Africa’s Wild Roommates - How Animals Share Bed and Board
Nature & Wildlife 52' 2020 4K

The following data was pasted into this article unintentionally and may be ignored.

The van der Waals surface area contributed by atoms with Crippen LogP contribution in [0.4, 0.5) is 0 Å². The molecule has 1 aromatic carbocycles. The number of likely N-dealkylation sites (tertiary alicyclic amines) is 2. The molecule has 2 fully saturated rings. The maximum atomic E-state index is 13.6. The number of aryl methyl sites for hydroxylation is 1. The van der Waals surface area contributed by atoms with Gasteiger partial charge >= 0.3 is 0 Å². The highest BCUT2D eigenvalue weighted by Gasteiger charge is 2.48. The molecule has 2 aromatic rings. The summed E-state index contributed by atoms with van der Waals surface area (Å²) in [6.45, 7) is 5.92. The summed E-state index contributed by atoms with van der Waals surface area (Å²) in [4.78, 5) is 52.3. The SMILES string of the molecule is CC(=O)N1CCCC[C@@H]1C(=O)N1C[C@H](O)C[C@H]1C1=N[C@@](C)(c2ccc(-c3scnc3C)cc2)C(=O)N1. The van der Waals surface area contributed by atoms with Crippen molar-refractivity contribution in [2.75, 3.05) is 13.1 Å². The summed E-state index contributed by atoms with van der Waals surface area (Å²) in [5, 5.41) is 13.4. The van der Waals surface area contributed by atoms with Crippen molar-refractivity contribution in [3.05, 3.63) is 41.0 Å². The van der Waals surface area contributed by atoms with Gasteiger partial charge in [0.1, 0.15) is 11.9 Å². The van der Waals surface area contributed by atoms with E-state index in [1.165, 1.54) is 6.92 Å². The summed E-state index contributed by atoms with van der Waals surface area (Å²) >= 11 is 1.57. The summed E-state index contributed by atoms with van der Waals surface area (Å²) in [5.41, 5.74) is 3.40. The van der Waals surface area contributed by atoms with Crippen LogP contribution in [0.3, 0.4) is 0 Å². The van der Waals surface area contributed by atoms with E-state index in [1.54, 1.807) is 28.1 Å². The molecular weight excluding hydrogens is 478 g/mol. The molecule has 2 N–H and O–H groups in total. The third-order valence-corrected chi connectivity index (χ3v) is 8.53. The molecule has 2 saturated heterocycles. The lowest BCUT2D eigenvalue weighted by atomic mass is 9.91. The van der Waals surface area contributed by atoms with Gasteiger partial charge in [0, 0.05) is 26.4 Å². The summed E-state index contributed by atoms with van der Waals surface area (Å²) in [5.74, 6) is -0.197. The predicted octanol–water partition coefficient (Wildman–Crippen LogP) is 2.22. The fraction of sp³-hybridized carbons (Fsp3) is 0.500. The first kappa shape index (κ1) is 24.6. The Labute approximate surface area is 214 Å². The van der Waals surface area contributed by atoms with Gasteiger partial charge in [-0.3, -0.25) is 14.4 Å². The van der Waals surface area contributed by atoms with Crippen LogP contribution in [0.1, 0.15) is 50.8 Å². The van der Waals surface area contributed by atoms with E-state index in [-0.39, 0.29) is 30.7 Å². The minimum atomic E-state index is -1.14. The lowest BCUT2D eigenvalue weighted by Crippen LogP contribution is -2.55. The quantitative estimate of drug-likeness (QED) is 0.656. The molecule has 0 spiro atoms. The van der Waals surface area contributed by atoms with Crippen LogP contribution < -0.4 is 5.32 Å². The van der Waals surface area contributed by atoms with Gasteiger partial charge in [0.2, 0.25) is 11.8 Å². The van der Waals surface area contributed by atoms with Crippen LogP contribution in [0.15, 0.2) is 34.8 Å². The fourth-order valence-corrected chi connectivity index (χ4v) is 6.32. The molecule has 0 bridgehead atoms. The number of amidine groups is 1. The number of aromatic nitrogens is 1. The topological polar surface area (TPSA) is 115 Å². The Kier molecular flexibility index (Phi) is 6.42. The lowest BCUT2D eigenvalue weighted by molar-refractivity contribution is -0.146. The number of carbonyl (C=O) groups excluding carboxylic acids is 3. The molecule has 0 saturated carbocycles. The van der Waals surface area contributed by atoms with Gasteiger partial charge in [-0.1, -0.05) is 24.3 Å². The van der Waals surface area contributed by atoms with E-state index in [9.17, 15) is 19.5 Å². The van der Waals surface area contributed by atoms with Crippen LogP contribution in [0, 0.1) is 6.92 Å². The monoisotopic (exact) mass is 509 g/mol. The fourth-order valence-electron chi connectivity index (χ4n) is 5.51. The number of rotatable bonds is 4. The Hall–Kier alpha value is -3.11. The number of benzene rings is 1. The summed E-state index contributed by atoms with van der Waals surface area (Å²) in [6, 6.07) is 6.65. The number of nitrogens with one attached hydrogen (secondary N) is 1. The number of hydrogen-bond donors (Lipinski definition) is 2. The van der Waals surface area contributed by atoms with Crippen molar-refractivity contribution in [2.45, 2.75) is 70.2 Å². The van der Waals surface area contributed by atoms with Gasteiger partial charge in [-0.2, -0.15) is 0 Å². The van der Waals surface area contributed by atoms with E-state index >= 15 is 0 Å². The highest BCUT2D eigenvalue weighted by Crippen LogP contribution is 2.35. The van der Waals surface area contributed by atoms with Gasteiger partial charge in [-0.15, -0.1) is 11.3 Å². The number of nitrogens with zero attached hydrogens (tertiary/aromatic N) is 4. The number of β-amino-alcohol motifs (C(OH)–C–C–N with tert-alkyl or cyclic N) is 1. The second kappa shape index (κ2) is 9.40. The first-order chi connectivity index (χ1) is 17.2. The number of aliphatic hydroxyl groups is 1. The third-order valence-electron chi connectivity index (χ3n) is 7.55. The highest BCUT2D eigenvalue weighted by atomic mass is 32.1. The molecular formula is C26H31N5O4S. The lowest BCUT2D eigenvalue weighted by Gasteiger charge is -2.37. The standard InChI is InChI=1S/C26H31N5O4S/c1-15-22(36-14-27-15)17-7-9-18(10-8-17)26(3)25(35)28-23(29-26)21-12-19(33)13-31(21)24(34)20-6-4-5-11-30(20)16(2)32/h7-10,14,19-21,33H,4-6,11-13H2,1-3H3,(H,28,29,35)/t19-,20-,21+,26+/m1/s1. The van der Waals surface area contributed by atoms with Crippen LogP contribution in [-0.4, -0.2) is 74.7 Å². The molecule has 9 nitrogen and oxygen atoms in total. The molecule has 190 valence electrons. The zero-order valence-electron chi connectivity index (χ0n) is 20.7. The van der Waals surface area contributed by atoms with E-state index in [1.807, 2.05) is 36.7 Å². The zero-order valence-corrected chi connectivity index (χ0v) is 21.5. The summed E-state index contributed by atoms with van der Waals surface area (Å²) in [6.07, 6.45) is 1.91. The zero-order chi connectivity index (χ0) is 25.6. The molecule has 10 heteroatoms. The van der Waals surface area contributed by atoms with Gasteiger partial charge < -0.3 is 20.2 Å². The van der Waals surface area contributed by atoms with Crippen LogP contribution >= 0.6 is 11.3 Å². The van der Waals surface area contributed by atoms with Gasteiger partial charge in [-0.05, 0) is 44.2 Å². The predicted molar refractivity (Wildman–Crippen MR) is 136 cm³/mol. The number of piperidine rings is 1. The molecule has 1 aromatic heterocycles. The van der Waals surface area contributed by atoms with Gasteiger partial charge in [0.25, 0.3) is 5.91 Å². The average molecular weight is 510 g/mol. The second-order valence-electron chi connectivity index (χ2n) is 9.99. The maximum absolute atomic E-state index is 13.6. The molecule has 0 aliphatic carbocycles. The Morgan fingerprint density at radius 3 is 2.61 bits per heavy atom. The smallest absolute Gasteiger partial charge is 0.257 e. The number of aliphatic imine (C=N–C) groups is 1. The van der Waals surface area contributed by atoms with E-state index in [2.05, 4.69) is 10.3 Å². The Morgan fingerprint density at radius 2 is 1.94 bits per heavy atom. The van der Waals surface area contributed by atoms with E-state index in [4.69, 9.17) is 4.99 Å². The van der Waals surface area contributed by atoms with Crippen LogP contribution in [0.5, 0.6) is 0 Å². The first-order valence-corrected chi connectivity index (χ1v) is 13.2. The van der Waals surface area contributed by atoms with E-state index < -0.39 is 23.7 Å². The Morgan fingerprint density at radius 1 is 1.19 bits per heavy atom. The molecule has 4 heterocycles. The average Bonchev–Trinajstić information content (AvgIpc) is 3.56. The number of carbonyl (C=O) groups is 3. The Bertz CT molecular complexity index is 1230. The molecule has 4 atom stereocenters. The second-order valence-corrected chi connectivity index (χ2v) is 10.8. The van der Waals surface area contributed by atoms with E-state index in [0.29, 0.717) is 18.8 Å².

Three of the greatest builders of the animal world live in the African savannah: Sociable weaver birds, aardvarks and termites. Weaver birds live in colonies. In their hundreds, they build a nest weighing tons in which each bird has its own home. Aardvarks build underground cave systems metres below the ground and termites build skyscrapers out of sand, saliva and excrement. However, in their spectacular buildings they do not live alone! Many roommates from other species live in there as well. From small insects, reptiles and birds to large mammals. The builders and their roommates not only live together, they also benefit from sharing the same roof. How much the roommates contribute to the community varies from one flat share to another. Pygmy falcons, eagle owls and skinks ensure the safety of the weaver birds’ colony and are given an apartment in return. The termites, on the other hand, are not protected by anyone and are only ever exploited. Their fellow residents are damaging their buildings and sometimes even eat them. In the aardvark’s flat share, everyone lives according to their own daily routine. The many roommates of the underground community hardly ever meet each other. Some of them, like the aardwolf, however, get more than only living space from the aardvark. In winter it would starve without the special capabilities of its roommate. Living together has advantages and disadvantages for the animals in the African savannah. But these communities don’t necessarily differ from their human counterparts: it’s for the benefit of all if there’s more space to live, more food, more encounters and more diversity.
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